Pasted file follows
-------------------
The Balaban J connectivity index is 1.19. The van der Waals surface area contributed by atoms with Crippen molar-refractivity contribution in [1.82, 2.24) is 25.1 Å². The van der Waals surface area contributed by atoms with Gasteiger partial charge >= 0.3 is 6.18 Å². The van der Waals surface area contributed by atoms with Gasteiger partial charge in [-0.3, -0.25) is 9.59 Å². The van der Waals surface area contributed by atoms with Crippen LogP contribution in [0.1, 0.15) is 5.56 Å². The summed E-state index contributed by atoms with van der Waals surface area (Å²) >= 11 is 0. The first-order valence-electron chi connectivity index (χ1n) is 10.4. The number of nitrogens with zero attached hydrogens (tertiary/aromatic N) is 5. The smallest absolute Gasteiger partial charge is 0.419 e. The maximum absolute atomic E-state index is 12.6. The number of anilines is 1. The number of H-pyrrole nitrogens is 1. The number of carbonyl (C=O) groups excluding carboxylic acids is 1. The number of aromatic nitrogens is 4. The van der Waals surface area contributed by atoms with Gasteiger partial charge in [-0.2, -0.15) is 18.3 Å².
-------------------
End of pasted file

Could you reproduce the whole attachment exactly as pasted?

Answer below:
The Balaban J connectivity index is 1.19. The van der Waals surface area contributed by atoms with Crippen molar-refractivity contribution in [1.82, 2.24) is 25.1 Å². The van der Waals surface area contributed by atoms with Gasteiger partial charge >= 0.3 is 6.18 Å². The van der Waals surface area contributed by atoms with Gasteiger partial charge in [-0.3, -0.25) is 9.59 Å². The van der Waals surface area contributed by atoms with Crippen LogP contribution in [0.1, 0.15) is 5.56 Å². The summed E-state index contributed by atoms with van der Waals surface area (Å²) >= 11 is 0. The first-order valence-electron chi connectivity index (χ1n) is 10.4. The number of nitrogens with zero attached hydrogens (tertiary/aromatic N) is 5. The smallest absolute Gasteiger partial charge is 0.419 e. The maximum absolute atomic E-state index is 12.6. The number of anilines is 1. The number of H-pyrrole nitrogens is 1. The number of carbonyl (C=O) groups excluding carboxylic acids is 1. The number of aromatic nitrogens is 4. The van der Waals surface area contributed by atoms with Gasteiger partial charge in [-0.2, -0.15) is 18.3 Å².